INJUSTICE AIMS TO ROCK THE SYSTEM
BBC News Entertainment Reviews by Cindi John
Brian Douglas' last words to his family were "sort it" - to make accountable whoever was responsible for his death. It is, in essence, what the film Injustice attempts to do. Mr Douglas died in 1995 after a 'stop and search' by two police officers in 1995 culminated in him being rushed to hospital with massive head injuries. A pathologist said the blow inflicted by a police baton was the equivalent of him falling 11 times his own height onto his head.
Since 1969 more than 1,000 people have died in police custody but not a single officer has ever been convicted of murder or manslaughter. That, say film-makers Ken Fero and Tariq Mehmood, was one of the key reasons behind their decision to make Injustice. It focuses on some of the high profile cases of deaths in custody in recent years, particularly the deaths of black people including Joy Gardner, Shiji Lapite, Brian Douglas and Ibrahima Sey.
Photographs and home video footage shows the real people behind the images presented by the press with commentary by relatives adding to the picture of the real people behind the headlines. So for instance we learn that Brian Douglas was a snappy dresser who loved a good night out. Shiji Lapite and Ibrahima Sey are shown to be devoted fathers of young families. It is a documentary but the stuff of which dramas are made. So we see a succession of relatives, grief-stricken at the death of their loved one but confident initially that those responsible will face the due process of law. But this is no Hollywood movie with the textbook ending where justice eventually prevails. Archive footage - much of it uncomfortable viewing, showing families in the depth of despair - charts the relatives' painful progress from grief to disillusionment and finally anger. In spite of inquest verdicts in two cases of unlawful killing, the people responsible for the deaths of fathers, brothers, sons, husbands, it seems to their loved ones, will get away scot-free. The anger that realisation has generated among the relatives is palpable in the film.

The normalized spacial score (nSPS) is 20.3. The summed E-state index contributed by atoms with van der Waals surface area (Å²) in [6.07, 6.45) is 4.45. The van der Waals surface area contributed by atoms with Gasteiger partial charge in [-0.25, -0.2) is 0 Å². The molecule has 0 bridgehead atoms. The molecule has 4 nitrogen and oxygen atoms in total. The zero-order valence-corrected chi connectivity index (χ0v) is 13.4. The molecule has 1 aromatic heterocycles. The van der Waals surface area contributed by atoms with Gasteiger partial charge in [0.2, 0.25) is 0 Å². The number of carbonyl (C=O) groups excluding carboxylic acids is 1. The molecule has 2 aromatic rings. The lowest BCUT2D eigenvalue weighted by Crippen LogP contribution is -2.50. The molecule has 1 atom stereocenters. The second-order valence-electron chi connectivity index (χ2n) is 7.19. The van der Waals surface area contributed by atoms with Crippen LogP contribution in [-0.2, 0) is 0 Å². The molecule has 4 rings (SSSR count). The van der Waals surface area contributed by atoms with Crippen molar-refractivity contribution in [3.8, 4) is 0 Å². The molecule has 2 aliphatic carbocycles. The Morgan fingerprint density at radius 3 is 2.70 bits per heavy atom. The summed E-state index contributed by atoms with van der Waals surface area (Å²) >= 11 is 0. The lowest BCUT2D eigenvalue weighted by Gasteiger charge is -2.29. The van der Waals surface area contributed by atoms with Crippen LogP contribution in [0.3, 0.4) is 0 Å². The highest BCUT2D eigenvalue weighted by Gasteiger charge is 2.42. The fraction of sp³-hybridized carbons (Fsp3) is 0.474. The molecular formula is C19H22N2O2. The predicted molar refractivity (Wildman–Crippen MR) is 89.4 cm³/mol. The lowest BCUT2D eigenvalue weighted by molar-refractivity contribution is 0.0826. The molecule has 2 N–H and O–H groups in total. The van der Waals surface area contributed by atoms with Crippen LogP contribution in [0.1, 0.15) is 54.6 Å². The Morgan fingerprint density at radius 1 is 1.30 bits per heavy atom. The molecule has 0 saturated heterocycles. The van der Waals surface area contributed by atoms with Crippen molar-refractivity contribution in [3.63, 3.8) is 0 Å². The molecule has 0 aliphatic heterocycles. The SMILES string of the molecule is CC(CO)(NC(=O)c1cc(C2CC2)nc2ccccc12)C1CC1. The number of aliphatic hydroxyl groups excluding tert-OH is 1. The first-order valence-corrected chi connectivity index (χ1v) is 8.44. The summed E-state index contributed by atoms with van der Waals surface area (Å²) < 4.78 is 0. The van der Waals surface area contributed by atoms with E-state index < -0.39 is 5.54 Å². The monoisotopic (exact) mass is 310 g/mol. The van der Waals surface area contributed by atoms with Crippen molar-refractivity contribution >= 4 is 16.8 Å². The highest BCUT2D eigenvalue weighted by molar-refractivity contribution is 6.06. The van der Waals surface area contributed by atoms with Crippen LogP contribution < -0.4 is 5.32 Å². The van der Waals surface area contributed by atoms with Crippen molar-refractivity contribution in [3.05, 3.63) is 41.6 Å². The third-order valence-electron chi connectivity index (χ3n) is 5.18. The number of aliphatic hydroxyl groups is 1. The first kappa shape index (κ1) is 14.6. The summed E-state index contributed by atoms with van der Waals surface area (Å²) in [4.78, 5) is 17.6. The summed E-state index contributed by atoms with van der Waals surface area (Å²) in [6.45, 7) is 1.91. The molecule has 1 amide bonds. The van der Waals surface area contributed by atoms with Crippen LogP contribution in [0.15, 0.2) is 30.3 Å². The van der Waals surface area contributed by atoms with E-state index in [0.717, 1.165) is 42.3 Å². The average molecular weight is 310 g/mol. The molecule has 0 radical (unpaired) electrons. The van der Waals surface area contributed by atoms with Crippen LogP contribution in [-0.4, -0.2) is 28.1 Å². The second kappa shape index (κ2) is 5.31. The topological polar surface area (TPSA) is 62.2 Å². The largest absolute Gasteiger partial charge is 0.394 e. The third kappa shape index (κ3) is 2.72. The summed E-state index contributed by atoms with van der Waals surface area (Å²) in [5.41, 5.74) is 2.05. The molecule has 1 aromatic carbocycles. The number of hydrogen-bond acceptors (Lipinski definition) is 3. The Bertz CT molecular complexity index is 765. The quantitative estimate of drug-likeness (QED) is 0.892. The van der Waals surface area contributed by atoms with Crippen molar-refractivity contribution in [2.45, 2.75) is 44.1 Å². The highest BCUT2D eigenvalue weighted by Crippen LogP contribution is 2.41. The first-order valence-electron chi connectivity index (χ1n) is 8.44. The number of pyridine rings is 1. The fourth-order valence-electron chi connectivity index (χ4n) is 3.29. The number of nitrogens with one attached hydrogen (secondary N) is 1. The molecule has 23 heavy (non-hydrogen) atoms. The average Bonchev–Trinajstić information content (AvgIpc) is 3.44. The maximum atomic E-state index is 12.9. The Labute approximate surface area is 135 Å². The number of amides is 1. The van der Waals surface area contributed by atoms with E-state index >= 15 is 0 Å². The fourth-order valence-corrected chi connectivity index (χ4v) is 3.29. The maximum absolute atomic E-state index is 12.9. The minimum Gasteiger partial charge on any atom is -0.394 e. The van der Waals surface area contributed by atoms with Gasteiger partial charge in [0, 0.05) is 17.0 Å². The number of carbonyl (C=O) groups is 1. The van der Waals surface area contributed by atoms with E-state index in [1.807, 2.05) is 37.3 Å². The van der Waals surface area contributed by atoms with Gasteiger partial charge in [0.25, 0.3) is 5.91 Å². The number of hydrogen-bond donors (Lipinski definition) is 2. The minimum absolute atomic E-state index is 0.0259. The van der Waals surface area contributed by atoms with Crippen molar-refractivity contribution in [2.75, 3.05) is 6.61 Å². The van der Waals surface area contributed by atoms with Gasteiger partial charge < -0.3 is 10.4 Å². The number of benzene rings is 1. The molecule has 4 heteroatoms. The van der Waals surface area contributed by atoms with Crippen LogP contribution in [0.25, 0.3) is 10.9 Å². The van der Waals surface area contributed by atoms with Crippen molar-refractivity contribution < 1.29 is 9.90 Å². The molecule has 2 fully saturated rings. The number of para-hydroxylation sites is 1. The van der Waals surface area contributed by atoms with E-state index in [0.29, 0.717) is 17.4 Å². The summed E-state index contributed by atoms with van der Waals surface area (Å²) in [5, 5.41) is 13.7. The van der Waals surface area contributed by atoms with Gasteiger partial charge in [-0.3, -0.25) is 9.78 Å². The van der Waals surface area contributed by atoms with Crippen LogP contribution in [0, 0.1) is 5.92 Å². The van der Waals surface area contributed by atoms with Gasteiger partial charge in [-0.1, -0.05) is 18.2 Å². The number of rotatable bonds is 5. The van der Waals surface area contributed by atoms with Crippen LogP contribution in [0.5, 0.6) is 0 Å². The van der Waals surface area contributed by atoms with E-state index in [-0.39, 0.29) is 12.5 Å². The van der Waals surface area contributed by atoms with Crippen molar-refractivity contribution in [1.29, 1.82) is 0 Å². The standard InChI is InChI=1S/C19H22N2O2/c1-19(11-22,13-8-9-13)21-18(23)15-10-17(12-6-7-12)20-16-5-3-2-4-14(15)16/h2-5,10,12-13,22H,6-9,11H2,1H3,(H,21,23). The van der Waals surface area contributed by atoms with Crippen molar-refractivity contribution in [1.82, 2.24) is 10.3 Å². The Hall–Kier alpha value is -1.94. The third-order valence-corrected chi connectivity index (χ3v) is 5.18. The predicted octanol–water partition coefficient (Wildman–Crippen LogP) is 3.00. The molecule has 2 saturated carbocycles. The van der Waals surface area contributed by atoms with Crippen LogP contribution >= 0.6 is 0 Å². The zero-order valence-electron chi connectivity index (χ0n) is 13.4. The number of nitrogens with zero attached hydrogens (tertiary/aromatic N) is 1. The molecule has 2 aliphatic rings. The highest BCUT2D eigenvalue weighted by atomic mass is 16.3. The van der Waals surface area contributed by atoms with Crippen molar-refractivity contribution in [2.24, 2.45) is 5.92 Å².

It is the sort of anger which leads Brian Douglas' sister Brenda to remark that after so long any sort of justice is better than none, even "street justice". The Metropolitan Police Federation has said that comment is an incitement to violence against the officers involved, all of whom are named in the film. That decision to name names has led to several cinemas pulling out of screening the film after the threat of libel actions by the federation. The film is inevitably one-sided given the lack of any form of a statement from the police officers involved in the incidents. But the names of the officers are largely an irrelevance - the film's strength lies in its indictment of the system. It is scathing of the practice of one police force investigating another and the failure of the Crown Prosecution Service to act on verdicts of unlawful killing even after the intervention of an Appeal court judge.
The bleak film does have a positive message. It shows the families of victims joining together to work for a common goal. The United Families and Friends organisation's aim is for a Stephen Lawrence-style public inquiry into the deaths. In one notable scene, members of the organisation are filmed successfully demanding access to a police conference on deaths in custody from which they have been excluded. "There is no other way we can get justice but to fight for it," says Myrna Simpson, the mother of Joy Gardner who features in the film. Joy Gardner died in her own front room after police and immigration officials attempted to remove her for deportation bound and gagged her with 13 foot of tape.
The film's over-riding message is that the struggle goes on. And the filmmakers are adamant that the showings will also go on in spite of threats of legal action.
Injustice opens at the Ritzy cinema in Brixton on 21 September.